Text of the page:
ALBUM: The Ghost Of A Thousand – New Hopes, New Demonstrations

Release Date: June 1st, 2009
Label: Epitaph
Rating: 8/10

Website: www.theghostofathousand.com
MySpace: www.myspace.com/theghostofathousand

The Ghost Of A Thousand profile

In 2007, The Ghost Of A Thousand tore up the British punk scene with their debut effort ‘This Is Where The Fight Begins’. The Brighton boys weren’t afraid of pushing musical boundaries and their interpretation of hardcore punk was welcomed with open arms. Two years later and the quintet release sophomore album ‘New Hopes, New Demonstrations’. The band wanted to create a record that was “weird and dark” and felt that producer Pelle Gunnefeldt (Refused, The Hives) had the ability to bring out a much more sinister side to them.

This record is a whirlwind of emotions from start to finish, and I’m pleased to find that there is a range of diversity and variety track after track. Opener ‘Moved As Mountains, Dreamt By The Sea’ is a superb start to the album, welcomed by Lacey‘s immense vocals, the song showcases the band’s familiar hardcore sound we’ve all come to know and love. However the quintet make it very clear early on in the record that they are not afraid to experiment. ‘Split The Atom’ showcases the group in a very different light, they are pushing towards the alternative rock genre and somehow manage to pull it off with great success. ‘Knees, Toes, Teeth’ stands out like a sore thumb – if fellow UK punk band Gallows and rock n roll legend Bruce Springsteen were to ever team up, this is close to what it would sound like. Another noticable change is the intensification in lyrics. Don’t get me wrong, the songwriting skills used on This Is Where The Fight Begins were witty, but it’s clear to see that they have improved a great deal over the past two years. You can’t help but notice the constant reference to oceanic imagery – it must be all that seaside air down south.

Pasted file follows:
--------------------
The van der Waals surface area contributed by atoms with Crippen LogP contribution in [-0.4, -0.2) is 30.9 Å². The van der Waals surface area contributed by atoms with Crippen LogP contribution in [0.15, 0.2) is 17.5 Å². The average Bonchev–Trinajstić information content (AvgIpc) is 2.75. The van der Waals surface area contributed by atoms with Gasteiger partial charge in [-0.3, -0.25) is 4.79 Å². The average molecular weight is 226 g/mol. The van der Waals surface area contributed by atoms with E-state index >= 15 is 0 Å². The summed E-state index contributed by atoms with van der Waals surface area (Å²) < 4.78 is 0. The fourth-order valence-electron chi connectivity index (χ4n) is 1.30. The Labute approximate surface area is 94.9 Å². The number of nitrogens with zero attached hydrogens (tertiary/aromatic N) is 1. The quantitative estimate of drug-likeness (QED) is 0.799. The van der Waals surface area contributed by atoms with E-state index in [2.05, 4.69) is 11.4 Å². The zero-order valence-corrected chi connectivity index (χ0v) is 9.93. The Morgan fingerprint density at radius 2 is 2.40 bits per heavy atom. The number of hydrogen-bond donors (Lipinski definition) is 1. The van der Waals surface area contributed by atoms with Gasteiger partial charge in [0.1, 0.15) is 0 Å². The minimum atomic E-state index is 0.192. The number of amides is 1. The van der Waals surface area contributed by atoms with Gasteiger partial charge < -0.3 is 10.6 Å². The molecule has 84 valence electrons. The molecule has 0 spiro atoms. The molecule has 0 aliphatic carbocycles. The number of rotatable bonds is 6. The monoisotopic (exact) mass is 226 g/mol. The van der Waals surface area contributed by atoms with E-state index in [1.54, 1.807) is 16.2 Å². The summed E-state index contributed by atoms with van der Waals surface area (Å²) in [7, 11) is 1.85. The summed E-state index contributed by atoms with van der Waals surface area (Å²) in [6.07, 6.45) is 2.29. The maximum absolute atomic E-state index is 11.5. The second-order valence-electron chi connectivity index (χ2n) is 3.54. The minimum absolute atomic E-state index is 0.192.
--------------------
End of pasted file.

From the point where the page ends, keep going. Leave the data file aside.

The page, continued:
‘New Hopes, New Demonstrations’ is a memorable album with strong music and sturdy lyrics, and seemingly the Brighton five-piece can do no wrong. The Ghost Of A Thousand have once again destroyed any expectations of them sticking to a particular style of music and staying to common and safe ground. The noticeable change in sound throughout the album is symbolic of a band who have progressed, and leaves them hard to categorise them into just one genre. Lacey was very right in saying “… the perception of us as a band within a scene will be blown apart now”. I can’t even begin to imagine what album number three will sound like!

Written by Kate Rees